Tuesday, June 11, 2013

Pizza Night

I started making pizzas from scratch about two years ago, but ever since a trip to Sicily last year - during which pizza was eaten almost every day - I've been aiming for thin, Italian style crusts and more inventive toppings. All experiments really should end with a fresh pizza, don't you think?

You'll want to plan ahead just a little bit on this one, in order to give the pizza dough adequate time to rise - at least an hour.  I adapted this recipe from Jamie Oliver:

For the pizza dough, you'll need:

(Makes 3 thin 12x12in pizza crusts)
  • 330g Tipo "00" pasta flour
  • 7g dried yeast
  • 1 tsp caster sugar
  • 1.5 tablespoon olive oil
  • 220ml warm water
  • 1/2 tsp sea salt
  • 1/2 tsp garlic powder 
  • dried rosemary to taste (I like a lot of rosemary!)

What to do:

Combine the yeast, sugar, warm water, and olive oil in a smallish mixing bowl. Give this a light whisking and leave for a few minutes to give the yeast time to wake up.

In a separate, larger, mixing bowl, mix together the flour, sea salt, garlic powder, and rosemary. I like a lot of rosemary, so I generally use at least 1/2 tbsp. I find this amount pleasantly noticeable, but not overwhelming. Use more or less depending on your personal preference.

After leaving the yeast mixture for about 5 minutes (you should notice a little bit of froth), pour it into the flour mixture. Start mixing the wet and dry together with a fork, then progress to hand kneading once the consistency starts to look more dough-like. Continue until you have one big ball of pizza dough.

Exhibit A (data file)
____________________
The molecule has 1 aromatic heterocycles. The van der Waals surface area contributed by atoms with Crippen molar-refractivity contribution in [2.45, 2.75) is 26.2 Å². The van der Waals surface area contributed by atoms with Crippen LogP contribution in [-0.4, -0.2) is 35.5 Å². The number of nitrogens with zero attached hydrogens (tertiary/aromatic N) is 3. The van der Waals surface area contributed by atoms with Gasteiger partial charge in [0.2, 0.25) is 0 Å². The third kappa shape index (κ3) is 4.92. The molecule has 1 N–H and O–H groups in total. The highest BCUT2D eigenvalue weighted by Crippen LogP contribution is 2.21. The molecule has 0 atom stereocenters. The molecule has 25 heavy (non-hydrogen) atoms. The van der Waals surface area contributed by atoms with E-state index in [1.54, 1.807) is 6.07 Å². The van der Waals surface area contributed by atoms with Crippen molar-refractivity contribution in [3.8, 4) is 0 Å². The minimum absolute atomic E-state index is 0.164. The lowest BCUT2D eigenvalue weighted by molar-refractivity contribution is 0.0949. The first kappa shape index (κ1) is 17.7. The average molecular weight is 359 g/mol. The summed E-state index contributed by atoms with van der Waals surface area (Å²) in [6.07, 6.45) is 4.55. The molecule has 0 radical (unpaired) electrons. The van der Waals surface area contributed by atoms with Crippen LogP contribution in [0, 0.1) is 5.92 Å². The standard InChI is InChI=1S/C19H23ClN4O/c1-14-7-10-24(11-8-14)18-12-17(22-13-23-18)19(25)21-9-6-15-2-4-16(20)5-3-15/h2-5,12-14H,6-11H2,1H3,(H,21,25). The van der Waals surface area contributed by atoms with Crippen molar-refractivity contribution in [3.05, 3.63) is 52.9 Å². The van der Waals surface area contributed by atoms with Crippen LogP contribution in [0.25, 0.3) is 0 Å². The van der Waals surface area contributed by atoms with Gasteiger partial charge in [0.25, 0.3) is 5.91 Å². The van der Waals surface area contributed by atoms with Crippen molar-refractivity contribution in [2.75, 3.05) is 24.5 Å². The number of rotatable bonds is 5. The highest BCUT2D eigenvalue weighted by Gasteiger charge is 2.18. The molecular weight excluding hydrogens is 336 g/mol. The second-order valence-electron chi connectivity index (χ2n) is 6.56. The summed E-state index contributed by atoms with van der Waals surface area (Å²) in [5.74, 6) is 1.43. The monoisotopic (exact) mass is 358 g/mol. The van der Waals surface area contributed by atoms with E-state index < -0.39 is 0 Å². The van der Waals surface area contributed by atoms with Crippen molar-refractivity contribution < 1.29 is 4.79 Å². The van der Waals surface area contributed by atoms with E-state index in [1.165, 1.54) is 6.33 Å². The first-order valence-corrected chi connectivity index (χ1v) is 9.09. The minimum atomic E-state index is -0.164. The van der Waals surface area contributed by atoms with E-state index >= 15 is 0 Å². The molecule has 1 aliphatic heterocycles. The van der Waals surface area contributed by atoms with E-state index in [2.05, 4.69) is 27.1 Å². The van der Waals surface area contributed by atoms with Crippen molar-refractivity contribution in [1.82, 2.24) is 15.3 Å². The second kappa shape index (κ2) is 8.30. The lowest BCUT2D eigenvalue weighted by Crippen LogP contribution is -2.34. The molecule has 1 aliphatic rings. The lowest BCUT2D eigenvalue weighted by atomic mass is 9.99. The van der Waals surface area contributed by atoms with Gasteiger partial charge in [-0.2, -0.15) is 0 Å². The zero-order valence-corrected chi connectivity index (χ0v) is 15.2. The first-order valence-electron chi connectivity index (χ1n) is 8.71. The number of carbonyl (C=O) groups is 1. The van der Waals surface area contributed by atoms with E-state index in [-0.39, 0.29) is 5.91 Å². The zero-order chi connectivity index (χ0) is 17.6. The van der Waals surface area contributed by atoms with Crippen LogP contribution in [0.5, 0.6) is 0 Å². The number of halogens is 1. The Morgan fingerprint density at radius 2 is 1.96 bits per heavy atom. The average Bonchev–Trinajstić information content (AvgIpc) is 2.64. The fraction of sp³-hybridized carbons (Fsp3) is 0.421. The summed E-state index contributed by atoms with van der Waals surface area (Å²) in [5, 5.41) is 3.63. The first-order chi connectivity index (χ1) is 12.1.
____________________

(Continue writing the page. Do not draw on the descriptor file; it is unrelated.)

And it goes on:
Leave the ball of dough in a floured bowl, cover with a cloth, and place in a warmish area - or just somewhere useful in your kitchen. It is rarely warm here, so I technically skip that recommendation most of the time, and my pizza dough still turns out well! Leave for at least an hour.

As you're waiting, you can ready your toppings.

Toppings needed for a Tribute to Taormina Pizza:

  • tomato sauce (between 100-150g per pizza, usually)
  • 2 vine tomatoes
  • asparagus tips
  • orange bell pepper
  • Parma ham (or not, vegetarians!)
  • grated cheese (Someone else here likes Emmental cheese, so we use that a lot - it's not normally my favorite, but it does well on this pizza. You're welcome to use whatever cheese you'd like/have on hand!)
  • rocket

Tasty veggies!

What to do (part 2):

To prepare your toppings, you should chop the bell pepper and tomatoes into smallish chunks. I recommend lightly steaming the asparagus. 

After about an hour, your pizza dough will be ready. The dough should have doubled in size. 

Preheat your oven to 200C/390F.

Knead the dough a bit to knock the air out of it. Next, lightly flour a surface, and take about 1/3 of the dough ball from the bowl. This will be your pizza base. I recommend using a floured rolling pin to work out the dough. Roll out the dough until it is about 1/2cm (or 1/4in) thick. Transfer onto a lightly oiled baking sheet and pop into the oven for 2-3 minutes.

Take the dough out of the oven, and spoon the tomato sauce over it, spreading evenly. Then arrange your toppings,

Aesthetically pleasing configuration of veggie toppings.

Sprinkle cheese over the toppings,

I like cheese (maybe a little too much), but a thin layer of cheese works best with this pizza.

Then put the decorated pizza back into the oven for another 15-20 minutes. I usually keep an eye on the pizza, and remove it once the cheese is nicely melted and the ham looks just a little crisp on the edges (this may be a socially unacceptable way to eat Parma ham, but man, is it tasty!).

Back in the oven you go, pizza!

Remove from the oven, cut into slices, and sprinkle with rocket. Candles and "business juice" optional.

Pizza date time!

What is your favorite kind of pizza? Any unusual toppings or sauces? I plan to try to replicate a broccoli pesto pizza (also from the Sicily trip) soon. 

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